From the depreciation graph, we can clearly see the CR-V has a superbly organic rate of depreciation, pretty much over the entire six-year measured period. In all years except 2017, yearly depreciation is no higher than 10 percent which is as close to ideal as any vehicle can get. It is apparent that the CR-V’s ability to combine practicality, reliability and style ensures market demand is always strong and used prices, stable.
The 2017 year depreciation, amounting to over 14 percent (circa RM20k) could be caused by one singular factor, and that’s the introduction of the 5th-generation ‘RW’ model. All-new model changes will almost certainly affect the demand of older generation vehicles, more so in this case because the ‘RM’ CR-V prices were still hovering at around RM125k as the new model hit showrooms. Hence, it’s quite certain that used prices would have been slashed on the account of the all-new model being priced some RM30k higher.
With that said, elsewhere, the ‘RM’ CR-V holds firm even after 4-5 years of ownership. Another poignant point to consider is the robustness of the CR-V residual value even in the face of competitor model launches. In most cases, we have seen dips in used prices when a competitor model is introduced, such as the case of the BMW 3 Series, when the competing C-Class is introduced.
There is little price variation reflected in the CR-V’s used prices despite the introduction of the CR-Vs’ main competitor, the CX-5 which had its (KE-generation) model introduction in 2012, and the relevant facelift model launched in 2015. The CR-V’s prices also don’t flinch with regard to the Nissan X-Trail, another commendable family SUV.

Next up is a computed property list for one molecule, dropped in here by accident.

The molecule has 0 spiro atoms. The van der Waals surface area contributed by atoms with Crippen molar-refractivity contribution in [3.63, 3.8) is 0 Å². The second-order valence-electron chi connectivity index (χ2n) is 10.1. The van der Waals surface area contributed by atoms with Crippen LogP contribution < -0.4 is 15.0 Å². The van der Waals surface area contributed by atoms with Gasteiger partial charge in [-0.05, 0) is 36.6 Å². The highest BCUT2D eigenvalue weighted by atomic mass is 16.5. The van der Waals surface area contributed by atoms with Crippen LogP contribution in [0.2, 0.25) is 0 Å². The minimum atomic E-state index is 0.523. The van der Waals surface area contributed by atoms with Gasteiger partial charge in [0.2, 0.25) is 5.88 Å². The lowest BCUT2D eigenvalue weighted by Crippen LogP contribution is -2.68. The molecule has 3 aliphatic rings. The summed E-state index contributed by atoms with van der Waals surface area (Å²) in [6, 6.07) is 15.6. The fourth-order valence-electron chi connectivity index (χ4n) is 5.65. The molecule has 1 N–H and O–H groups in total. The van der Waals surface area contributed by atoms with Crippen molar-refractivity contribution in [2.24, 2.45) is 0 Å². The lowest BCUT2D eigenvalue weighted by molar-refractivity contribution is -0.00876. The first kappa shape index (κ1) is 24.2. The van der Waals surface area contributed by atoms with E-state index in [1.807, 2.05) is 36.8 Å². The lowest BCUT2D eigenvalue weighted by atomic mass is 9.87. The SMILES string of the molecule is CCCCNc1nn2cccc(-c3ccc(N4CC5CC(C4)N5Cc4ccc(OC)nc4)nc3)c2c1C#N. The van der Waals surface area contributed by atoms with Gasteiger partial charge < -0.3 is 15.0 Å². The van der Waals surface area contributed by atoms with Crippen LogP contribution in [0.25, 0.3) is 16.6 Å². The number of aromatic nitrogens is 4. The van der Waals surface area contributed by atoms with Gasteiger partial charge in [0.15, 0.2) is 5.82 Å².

The graph also quite easily illustrates when an existing owner should sell his/her ‘RM’ CR-V, which is in the sixth year, as the cumulative depreciation approaches that of retained value. At around 50 percent of the original price of the car. It wouldn’t be a bad time for a prospective buyer to pick up an ‘RM’ CR-V in this year too, as prices are half that of a new car, but still relatively new given most of them are just now touching their sixth-year of service.
However, it would be also wise for buyers to pick up CR-V’s just as they enter that fifth year of service as it gives them better financing options, and if even newer (at say 4 years old), some tenure left with the manufacturer warranty still in place.
In any case, the CR-V is an all-star when it comes to a do it all vehicle for the whole family, and as such is one of the finest cars to pick from on the used car market.
For some great deals on the (RM) Honda CR-V, click here.
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Which make/ model would you like us to research next? Let us know in the comments.